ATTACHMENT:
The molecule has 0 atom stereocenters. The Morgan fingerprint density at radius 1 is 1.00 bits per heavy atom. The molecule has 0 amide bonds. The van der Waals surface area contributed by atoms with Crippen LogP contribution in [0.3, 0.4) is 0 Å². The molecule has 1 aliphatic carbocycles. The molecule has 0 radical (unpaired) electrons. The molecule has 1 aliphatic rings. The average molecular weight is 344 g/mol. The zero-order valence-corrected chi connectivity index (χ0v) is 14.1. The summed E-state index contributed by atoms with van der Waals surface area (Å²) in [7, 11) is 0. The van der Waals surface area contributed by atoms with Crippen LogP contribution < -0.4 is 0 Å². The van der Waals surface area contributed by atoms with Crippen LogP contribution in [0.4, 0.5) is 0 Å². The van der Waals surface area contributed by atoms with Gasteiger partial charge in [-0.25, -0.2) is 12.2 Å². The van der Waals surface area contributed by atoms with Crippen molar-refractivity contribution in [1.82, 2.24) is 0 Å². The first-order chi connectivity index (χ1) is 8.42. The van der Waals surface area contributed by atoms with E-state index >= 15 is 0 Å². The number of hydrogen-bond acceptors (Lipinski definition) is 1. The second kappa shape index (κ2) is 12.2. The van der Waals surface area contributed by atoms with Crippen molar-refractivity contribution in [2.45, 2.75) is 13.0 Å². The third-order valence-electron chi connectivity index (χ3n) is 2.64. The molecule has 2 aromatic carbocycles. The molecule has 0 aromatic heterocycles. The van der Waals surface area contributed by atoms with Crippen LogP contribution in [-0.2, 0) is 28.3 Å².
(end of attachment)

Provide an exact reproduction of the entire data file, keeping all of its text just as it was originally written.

The molecule has 0 atom stereocenters. The Morgan fingerprint density at radius 1 is 1.00 bits per heavy atom. The molecule has 0 amide bonds. The van der Waals surface area contributed by atoms with Crippen LogP contribution in [0.3, 0.4) is 0 Å². The molecule has 1 aliphatic carbocycles. The molecule has 0 radical (unpaired) electrons. The molecule has 1 aliphatic rings. The average molecular weight is 344 g/mol. The zero-order valence-corrected chi connectivity index (χ0v) is 14.1. The summed E-state index contributed by atoms with van der Waals surface area (Å²) in [7, 11) is 0. The van der Waals surface area contributed by atoms with Crippen LogP contribution < -0.4 is 0 Å². The van der Waals surface area contributed by atoms with Crippen LogP contribution in [0.4, 0.5) is 0 Å². The van der Waals surface area contributed by atoms with Gasteiger partial charge in [-0.25, -0.2) is 12.2 Å². The van der Waals surface area contributed by atoms with Crippen molar-refractivity contribution in [1.82, 2.24) is 0 Å². The first-order chi connectivity index (χ1) is 8.42. The van der Waals surface area contributed by atoms with E-state index >= 15 is 0 Å². The number of hydrogen-bond acceptors (Lipinski definition) is 1. The second kappa shape index (κ2) is 12.2. The van der Waals surface area contributed by atoms with Crippen molar-refractivity contribution in [2.45, 2.75) is 13.0 Å². The third-order valence-electron chi connectivity index (χ3n) is 2.64. The molecule has 2 aromatic carbocycles. The molecule has 0 aromatic heterocycles. The van der Waals surface area contributed by atoms with Crippen LogP contribution in [-0.2, 0) is 28.3 Å².